Backcountry snowboarding

Backcountry snowboarding is snowboarding in a sparsely inhabited rural region over ungroomed and unmarked slopes or pistes in the backcountry, frequently amongst trees, usually in pursuit of fresh fallen snow, known as powder. Often, the land and the snow pack are not monitored, patrolled, or maintained. Fixed mechanical means of ascent such as ski lifts are typically not present, but alternative means such as splitboarding, hiking, snow shoeing and helicopters ("heliskiing") are sometimes used to reach the mountain's peak.

Outline of skiing Overview of and topical guide to skiing

The following outline is provided as an overview of and topical guide to skiing:

Patrouille des Glaciers

The Patrouille des Glaciers (PDG) is a ski mountaineering race organised every two years by the Swiss Armed Forces, in which military and civilian teams compete. It takes place once every two years at the end of April, in the south part of the canton of Valais below the summits of the Pennine Alps.

The International Council for Ski Mountaineering Competitions (ISMC) located in the Floridablanca 84 in Barcelona was part of the Union Internationale des Associations d'Alpinisme (UIAA) and responsible for ski mountaineering and vertical race competitions. The ISMC, which was founded in 1999 as follow-up institution of the Comité International du Ski-Alpinisme de Compétition (CISAC), merged into the International Ski Mountaineering Federation (ISMF) in 2008.

The European Championships of Ski Mountaineering were the European championships for national ski mountaineering teams 1992 to 2009. They were held biannually and were separated in men's and women's competitions.

The Comité International du Ski-Alpinisme de Compétition (CISAC) was the international committee of competition ski mountaineering and was founded in 1991.

Outdoor Research is a Seattle-based manufacturer of technical apparel and gear for outdoor sports, including alpinism, rock and ice climbing, backpacking, paddling, and backcountry skiing and snowboarding.

The International Ski Mountaineering Federation(ISMF) is the international governing body responsible for Ski mountaineering competitions. Its main aims are promotion, regulation and development of Ski mountaineering worldwide.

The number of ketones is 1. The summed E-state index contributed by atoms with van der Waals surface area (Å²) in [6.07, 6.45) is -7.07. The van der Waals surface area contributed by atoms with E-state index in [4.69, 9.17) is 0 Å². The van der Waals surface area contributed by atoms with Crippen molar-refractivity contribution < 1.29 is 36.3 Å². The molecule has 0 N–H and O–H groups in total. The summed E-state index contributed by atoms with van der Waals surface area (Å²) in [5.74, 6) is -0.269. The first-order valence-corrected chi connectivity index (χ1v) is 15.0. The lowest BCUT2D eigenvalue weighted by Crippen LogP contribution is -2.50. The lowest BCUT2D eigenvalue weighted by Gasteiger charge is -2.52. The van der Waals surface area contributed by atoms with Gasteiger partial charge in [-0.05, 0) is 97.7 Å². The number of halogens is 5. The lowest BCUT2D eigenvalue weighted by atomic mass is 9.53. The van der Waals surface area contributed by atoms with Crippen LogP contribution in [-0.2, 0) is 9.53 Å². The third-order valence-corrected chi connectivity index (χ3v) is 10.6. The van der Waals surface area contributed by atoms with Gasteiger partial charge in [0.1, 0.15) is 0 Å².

This glossary of skiing and snowboarding terms is a list of definitions of terms and jargon used in skiing, snowboarding, and related winter sports.


  1. Editors (2018). "Definition of "skimo"". Oxford Dictionaries | English. Retrieved 2018-12-27.CS1 maint: extra text: authors list (link)
  2. Havell, Kim (March 6, 2002). "Find the Right Gear—Tip from Walter Laserer". Outside Magazine. Retrieved 2016-01-30.
  3. 1 2 Volken, Martin; Schell, Scott; Wheeler, Margaret (2007). Backcountry Skiing: Skills for Ski Touring and Ski Mountaineering. Outdoor Expert Series. The Mountaineers Books. p. 339. ISBN   978-1594850387.
  4. Claude Défago: Die Geschichte des Skialpinismus Archived 2011-07-07 at the Wayback Machine (German).
  5. "The United States Ski Mountaineering Association". USSMA. Retrieved 17 October 2014.
  6. "Ski Mountaineering Competition Canada". SMCC. Retrieved 17 October 2014.
  7. "Actualité ski-alpinisme". Archived from the original on 26 October 2014. Retrieved 17 October 2014..
  8. "The 6 Hardest Ski Touring Races in the World". Retrieved 2019-09-26.
  9. 1 2 3 "FAQ". USSMA. Archived from the original on 2014-10-22. Retrieved 17 October 2014.